To finish a project—and for me right now, that’s a book—I have learned that I need to remember some things. I made a list to help plant these concepts in my mind. I’d thought I’d share in case it helps any of my fellow future finishers!
One—COMMITMENT: I am committed to finishing my book is because God told me to write my story.
In Scripture we are told: “It would be good for you to finish what you started… ” (2 Corinthians 8:10, NLT).
Two—HELP FROM GOD: The Finisher will help you finish. God will be with you to guide you, if you let Him. He will show you the next action steps not only in writing as in life. Just ask Him which project He wants you to write today and see what happens.
Three—STRUCTURE: Sometimes God sends a structure or a framework to help you. One of those structures is accountability. Accountability is the ONLY way I get any writing done. I created three online writing classes to ensure I write at least three days a week. Not only do I write but I also refresh my knowledge and keep adding new material that I am learning so that I don’t get bored. One of those classes, Finish Your Book Cowriting with the Holy Spirit, is starting September 30 (either live at 9:30–11:30 a.m.or recorded). If you are hoping to finish a book, I invite you to join me—It’s only $99 for a seven week course—a bargain down from $242!
Four—REMEMBER THE WHY: Along the way, we remember why we are doing what we are doing. In addition to obeying God, it’s about who we will serve. This week I’ve been editing a book that would have really helped me 15 years ago to break free from unwise relationship decisions. Her book—and mine—will help or inspire someone else in the future as well.
Five—FRESH INSIRATION: Along with the “why,” we need fresh inspiration from people who have done what we are doing. In my Finish class, I infuse writing tips and quotes about writing from myriad sources. Different quotes and tips will help different participants!.
Six—CLEAR SCOPE SIZE: To finish, we need to reign in or scope, to ensure the project doesn’t get out of control. In my Finish course, I talk about strategies to place time, topic, or other boundaries for individual books.
Seven—SPURTS: Short, intense spurts are often the way many people finish. Seven weeks is about the right amount of time for people to concentrate on one topic. That’s one reason why many schools have moved from semesters to quarters. My Finish class—and all my classes— are seven weeks. Plus, seven is the number of completion biblically, so we can trust it’s a good number.
Eight—ASSIGNED TIME: Have focused, blocked-off time to finish. If you don’t block out time to work and turn off all other distractions, you most likely won’t make time to do the work. My Finish class has an hour of independent writing time built in during each of the seven session.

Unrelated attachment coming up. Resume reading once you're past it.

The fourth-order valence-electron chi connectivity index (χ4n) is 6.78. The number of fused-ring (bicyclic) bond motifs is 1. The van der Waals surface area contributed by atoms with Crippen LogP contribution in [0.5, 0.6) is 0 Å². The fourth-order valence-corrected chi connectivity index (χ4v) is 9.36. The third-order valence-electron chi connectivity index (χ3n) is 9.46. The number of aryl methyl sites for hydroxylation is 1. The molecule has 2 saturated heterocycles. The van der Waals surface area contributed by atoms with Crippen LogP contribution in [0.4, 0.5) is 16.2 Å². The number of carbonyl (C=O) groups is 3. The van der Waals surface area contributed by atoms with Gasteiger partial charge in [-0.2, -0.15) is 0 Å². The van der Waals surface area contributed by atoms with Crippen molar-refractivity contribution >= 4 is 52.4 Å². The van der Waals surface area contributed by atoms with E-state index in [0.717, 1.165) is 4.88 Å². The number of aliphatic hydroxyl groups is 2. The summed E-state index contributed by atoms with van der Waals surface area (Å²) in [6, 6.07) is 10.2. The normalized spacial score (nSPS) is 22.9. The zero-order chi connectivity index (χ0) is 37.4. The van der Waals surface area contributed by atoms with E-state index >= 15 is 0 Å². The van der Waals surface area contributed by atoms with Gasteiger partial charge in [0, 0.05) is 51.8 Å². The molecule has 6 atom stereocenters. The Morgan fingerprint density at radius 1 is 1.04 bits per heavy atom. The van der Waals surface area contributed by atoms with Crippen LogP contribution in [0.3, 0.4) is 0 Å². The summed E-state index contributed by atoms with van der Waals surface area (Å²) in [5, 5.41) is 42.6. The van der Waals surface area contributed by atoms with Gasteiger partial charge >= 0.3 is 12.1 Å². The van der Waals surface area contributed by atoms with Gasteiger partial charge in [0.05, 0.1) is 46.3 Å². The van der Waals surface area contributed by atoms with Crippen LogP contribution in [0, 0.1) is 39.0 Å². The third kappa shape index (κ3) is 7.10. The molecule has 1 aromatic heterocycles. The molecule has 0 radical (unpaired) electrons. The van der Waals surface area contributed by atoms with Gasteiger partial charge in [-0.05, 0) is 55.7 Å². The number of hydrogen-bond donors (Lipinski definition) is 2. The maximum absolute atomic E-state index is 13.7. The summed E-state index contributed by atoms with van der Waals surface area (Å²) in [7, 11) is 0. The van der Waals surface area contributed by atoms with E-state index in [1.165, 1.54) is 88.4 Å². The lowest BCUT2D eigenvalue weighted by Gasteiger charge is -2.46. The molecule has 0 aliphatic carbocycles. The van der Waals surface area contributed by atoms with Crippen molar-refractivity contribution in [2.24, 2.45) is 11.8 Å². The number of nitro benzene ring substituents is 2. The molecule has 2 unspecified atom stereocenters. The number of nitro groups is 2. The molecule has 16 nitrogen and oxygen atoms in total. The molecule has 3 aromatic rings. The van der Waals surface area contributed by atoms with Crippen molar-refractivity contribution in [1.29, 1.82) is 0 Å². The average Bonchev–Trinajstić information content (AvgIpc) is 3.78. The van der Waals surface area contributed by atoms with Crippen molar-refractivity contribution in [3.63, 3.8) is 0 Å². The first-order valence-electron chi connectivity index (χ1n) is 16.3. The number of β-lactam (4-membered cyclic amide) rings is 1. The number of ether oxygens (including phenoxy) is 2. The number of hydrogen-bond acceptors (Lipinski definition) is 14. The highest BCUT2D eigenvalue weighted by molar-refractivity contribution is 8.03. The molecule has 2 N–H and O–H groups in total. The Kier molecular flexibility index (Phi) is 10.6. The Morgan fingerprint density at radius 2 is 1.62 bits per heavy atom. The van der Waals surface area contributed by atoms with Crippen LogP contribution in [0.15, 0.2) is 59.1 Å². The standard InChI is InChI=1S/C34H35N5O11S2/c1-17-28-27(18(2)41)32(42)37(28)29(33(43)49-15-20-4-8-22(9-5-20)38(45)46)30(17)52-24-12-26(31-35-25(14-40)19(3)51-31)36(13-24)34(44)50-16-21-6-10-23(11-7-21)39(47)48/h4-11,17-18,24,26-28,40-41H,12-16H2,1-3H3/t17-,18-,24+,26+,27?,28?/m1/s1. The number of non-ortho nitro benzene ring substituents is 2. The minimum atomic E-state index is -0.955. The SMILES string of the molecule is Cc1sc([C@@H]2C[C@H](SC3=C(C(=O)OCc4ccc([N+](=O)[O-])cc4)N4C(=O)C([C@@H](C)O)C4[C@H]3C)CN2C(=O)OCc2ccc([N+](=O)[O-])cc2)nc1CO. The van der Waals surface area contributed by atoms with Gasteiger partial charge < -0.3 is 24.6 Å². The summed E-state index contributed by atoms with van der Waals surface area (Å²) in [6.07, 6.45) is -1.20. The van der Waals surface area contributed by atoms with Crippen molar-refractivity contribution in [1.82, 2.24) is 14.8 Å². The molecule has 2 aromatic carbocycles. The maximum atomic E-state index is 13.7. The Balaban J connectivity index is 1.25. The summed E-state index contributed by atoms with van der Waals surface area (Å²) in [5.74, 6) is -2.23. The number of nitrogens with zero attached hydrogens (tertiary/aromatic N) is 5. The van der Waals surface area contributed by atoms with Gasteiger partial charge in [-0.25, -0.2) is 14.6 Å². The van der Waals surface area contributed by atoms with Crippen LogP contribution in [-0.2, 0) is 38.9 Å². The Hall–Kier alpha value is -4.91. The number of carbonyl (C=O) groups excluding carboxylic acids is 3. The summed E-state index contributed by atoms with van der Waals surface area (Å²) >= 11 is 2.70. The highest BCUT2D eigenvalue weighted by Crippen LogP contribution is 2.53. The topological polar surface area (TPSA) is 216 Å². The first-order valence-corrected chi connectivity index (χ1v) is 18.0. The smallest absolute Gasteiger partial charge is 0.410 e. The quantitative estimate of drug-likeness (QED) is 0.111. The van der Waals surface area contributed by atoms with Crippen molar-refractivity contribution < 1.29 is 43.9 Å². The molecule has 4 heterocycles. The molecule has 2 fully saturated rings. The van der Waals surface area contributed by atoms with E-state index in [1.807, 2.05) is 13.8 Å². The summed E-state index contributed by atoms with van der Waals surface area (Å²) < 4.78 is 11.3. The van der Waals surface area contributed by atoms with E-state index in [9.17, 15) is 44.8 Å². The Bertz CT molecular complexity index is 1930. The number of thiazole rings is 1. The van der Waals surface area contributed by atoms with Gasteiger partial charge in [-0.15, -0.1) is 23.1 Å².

Nine—HELP: Get help when you are stuck. I can’t tell you how many times a writer has come to me (and how I will go to another editor)to gain perspective on which way a book might go. In my Finish class, you can bounce ideas off of me, and I can give you an outside perspective that just may shatter your paralysis of analysis. I’ve helped more than 100 people finish their books in the last several years, and I’ve supervised or coached dozens of other writers for decades before that.
Ten—TIMING: I ask myself, Is the timing right for this project? Fall, which it is as I write this blog post, is an ideal time to finish projects. Once the holidays arrive, many people do not have as much time to finish projects because your extra is taken up with decorating, cooking, shopping, hosting gatherings, and more.
Eleven—WISDOM TO PIVOT: Sometimes you have to comeback later to fully finish everything—and that’s OK. God didn’t command us to finish; He just said it would be good to finish. Just like a home renovation project, it might be wise to do only one room at a time. Maybe not everything you envisioned can be done in the budget, and you also need to still have some livability in your house!
To give you one last analogy, when you go on a vacation, you don’t usually get to do everything you want to do. But, if you are like me, whenever you finish a vacation, you may think about what you will do next time and plan to come back. So, if you’ve been struggling to finish your book, let’s consider a book like a vacation. You have a limited time to work on it, but you could always come back in the editing process, or even another edition after you publish.
Lastly, if this isn’t the time to finish, or God redirects you, I want to close by saying, that’s OK! When I was almost done with one book in the summer of 2020, God had me write a second one. Since they are part of a series and related, I needed to see how they fit together before I finished either. I kicked and screamed to God when I heard that, but now that I’m almost finished with the second book, I see the wisdom in it. It will seem easier to get a second one done after the first is published.
So, my final suggestion is to allow Him to direct your path—and remember, He is the ONLY Finisher, as in the second definition of the word, “finish,” which is to make perfect. Only He is perfect. No project, book, writer, or person is. That’s comforting. Because then we can all eradicate perfectionism. But that will be the subject of another blog 🙂